Other measures being taken include requiring all landlords, like agents, to join a redress scheme; ensuring all letting agents are members of a client money protection scheme to protect landlord and tenants’ hard-earned cash; and banning letting fees and capping tenancy deposits so that tenants have more money in their pockets.Responding to this announcement, David Smith, Policy Director for the Residential Landlords Association, said:
“The RLA called for a new Housing Court at the time of the last election and in its budget submission. It therefore welcomes this important consultation.
“Improving and speeding up access to justice in this way would be good news for landlords and tenants.
“It will help root out criminal landlords more quickly, give tenants better ability to enforce rights granted by new legislation on property fitness, and give greater confidence to landlords to offer longer tenancies.”SEE ALSO - Budget 2018 - landlord & housing perspectiveUP NEXT - Panel de-brief: Where is the sector heading?DON'T MISS - Insider insights on "game-changer" PRS reportNOW WATCH:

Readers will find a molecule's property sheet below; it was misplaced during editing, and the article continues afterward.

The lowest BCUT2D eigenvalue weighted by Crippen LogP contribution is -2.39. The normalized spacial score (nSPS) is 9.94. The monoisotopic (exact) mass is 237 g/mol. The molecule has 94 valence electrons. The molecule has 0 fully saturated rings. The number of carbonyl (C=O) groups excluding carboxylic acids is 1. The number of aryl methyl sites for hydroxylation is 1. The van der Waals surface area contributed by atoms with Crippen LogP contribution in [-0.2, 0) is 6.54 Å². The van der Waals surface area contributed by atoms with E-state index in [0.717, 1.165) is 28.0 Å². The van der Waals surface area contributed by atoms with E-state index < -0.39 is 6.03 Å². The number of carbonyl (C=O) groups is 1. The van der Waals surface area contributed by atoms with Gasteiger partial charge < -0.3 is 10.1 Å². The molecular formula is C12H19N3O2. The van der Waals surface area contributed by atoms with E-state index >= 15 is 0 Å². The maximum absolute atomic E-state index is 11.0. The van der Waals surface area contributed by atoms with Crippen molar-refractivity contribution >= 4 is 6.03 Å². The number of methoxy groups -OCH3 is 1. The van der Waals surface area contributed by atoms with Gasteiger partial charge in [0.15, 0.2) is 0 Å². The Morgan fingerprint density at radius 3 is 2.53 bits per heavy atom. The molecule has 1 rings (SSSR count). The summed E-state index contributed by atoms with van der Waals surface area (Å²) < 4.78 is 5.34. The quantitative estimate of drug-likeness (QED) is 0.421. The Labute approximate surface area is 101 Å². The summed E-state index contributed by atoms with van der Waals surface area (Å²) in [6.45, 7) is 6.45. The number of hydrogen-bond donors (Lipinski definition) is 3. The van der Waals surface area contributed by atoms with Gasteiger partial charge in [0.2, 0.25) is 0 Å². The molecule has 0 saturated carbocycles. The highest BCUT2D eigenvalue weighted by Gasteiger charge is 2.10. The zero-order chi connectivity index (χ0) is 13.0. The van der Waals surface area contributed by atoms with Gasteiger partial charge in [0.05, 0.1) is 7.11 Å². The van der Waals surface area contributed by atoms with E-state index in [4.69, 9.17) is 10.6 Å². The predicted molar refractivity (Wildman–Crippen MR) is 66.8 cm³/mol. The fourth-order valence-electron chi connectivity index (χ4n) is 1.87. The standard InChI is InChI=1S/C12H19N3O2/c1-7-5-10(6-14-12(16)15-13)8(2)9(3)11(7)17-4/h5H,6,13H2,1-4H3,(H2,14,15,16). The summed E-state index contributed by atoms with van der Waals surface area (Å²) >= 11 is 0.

Vanessa Warwick Landlord and Co-Founder of PropertyTribes.com **If you have got value from Property Tribes, find out how you can support it in remaining a free to use community resource**
Will this include fast tracking deposit disputes. Every tenant fancies their chances of disputing, no matter how obvious the damage they caused. The amount of work and cost to us to deal with ridiculous disputes is so unfair and there should be a financial penalty to the losing party, that would get rid of the stupid claims such as drawing on the walls,trying to hide broken furniture etc.
The Consultation document has now been published: Considering the case for a Housing Court: call for evidence
I haven't read the detail but I like the idea of it being streamlined
Its long overdue
Jonathan Clarke. http://www.buytoletmk.com
ARLA have responded to this announcement:David Cox, chief executive of the trade body, said: “We have long urged Government to take an holistic approach to the laws governing the private rented sector, and are optimistic that the announcement is an acknowledgement of the necessity for this approach.
“For example, in order to address the issue of long-term tenancies, we need a properly functioning court system.
“The creation of a Housing Court would be a huge leap forward for landlords, tenants and agents alike, and have a wholly positive impact on the sector.”Source of quotation